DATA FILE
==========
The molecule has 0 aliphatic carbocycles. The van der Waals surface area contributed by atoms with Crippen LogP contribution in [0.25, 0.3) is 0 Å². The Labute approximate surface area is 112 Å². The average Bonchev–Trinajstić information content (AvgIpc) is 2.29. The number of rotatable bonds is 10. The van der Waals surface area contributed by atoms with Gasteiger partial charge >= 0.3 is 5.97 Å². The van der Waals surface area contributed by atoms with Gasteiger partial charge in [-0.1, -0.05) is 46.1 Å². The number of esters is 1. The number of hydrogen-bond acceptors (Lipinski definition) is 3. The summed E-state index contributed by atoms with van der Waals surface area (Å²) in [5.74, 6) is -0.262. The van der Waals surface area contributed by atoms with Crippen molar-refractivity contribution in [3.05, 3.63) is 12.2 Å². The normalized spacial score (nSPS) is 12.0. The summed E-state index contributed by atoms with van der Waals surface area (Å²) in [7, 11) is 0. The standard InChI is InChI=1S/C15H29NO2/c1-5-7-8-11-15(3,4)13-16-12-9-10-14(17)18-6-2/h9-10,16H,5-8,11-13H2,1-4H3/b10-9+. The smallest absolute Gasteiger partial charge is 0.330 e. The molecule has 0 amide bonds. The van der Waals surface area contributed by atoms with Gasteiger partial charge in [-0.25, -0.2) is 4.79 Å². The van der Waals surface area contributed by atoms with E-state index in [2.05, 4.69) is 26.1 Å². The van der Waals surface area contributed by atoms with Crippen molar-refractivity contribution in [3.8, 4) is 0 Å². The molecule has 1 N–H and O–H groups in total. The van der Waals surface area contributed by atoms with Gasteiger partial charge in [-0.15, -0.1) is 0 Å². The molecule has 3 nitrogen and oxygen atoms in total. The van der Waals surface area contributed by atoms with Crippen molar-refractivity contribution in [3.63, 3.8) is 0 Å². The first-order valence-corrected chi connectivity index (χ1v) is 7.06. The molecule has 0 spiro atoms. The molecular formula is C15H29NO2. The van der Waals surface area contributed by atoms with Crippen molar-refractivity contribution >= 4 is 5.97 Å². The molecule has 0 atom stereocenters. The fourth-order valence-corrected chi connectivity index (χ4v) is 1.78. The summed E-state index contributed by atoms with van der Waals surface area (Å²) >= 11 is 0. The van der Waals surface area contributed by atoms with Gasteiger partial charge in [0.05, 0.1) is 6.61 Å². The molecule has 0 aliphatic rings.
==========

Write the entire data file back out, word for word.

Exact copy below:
The molecule has 0 aliphatic carbocycles. The van der Waals surface area contributed by atoms with Crippen LogP contribution in [0.25, 0.3) is 0 Å². The Labute approximate surface area is 112 Å². The average Bonchev–Trinajstić information content (AvgIpc) is 2.29. The number of rotatable bonds is 10. The van der Waals surface area contributed by atoms with Gasteiger partial charge >= 0.3 is 5.97 Å². The van der Waals surface area contributed by atoms with Gasteiger partial charge in [-0.1, -0.05) is 46.1 Å². The number of esters is 1. The number of hydrogen-bond acceptors (Lipinski definition) is 3. The summed E-state index contributed by atoms with van der Waals surface area (Å²) in [5.74, 6) is -0.262. The van der Waals surface area contributed by atoms with Crippen molar-refractivity contribution in [3.05, 3.63) is 12.2 Å². The normalized spacial score (nSPS) is 12.0. The summed E-state index contributed by atoms with van der Waals surface area (Å²) in [7, 11) is 0. The standard InChI is InChI=1S/C15H29NO2/c1-5-7-8-11-15(3,4)13-16-12-9-10-14(17)18-6-2/h9-10,16H,5-8,11-13H2,1-4H3/b10-9+. The smallest absolute Gasteiger partial charge is 0.330 e. The molecule has 0 amide bonds. The van der Waals surface area contributed by atoms with Gasteiger partial charge in [-0.25, -0.2) is 4.79 Å². The van der Waals surface area contributed by atoms with E-state index in [2.05, 4.69) is 26.1 Å². The van der Waals surface area contributed by atoms with Crippen molar-refractivity contribution in [3.8, 4) is 0 Å². The molecule has 1 N–H and O–H groups in total. The van der Waals surface area contributed by atoms with Gasteiger partial charge in [-0.15, -0.1) is 0 Å². The molecule has 3 nitrogen and oxygen atoms in total. The van der Waals surface area contributed by atoms with Crippen molar-refractivity contribution in [3.63, 3.8) is 0 Å². The first-order valence-corrected chi connectivity index (χ1v) is 7.06. The molecule has 0 spiro atoms. The molecular formula is C15H29NO2. The van der Waals surface area contributed by atoms with Crippen molar-refractivity contribution >= 4 is 5.97 Å². The molecule has 0 atom stereocenters. The fourth-order valence-corrected chi connectivity index (χ4v) is 1.78. The summed E-state index contributed by atoms with van der Waals surface area (Å²) >= 11 is 0. The van der Waals surface area contributed by atoms with Gasteiger partial charge in [0.05, 0.1) is 6.61 Å². The molecule has 0 aliphatic rings.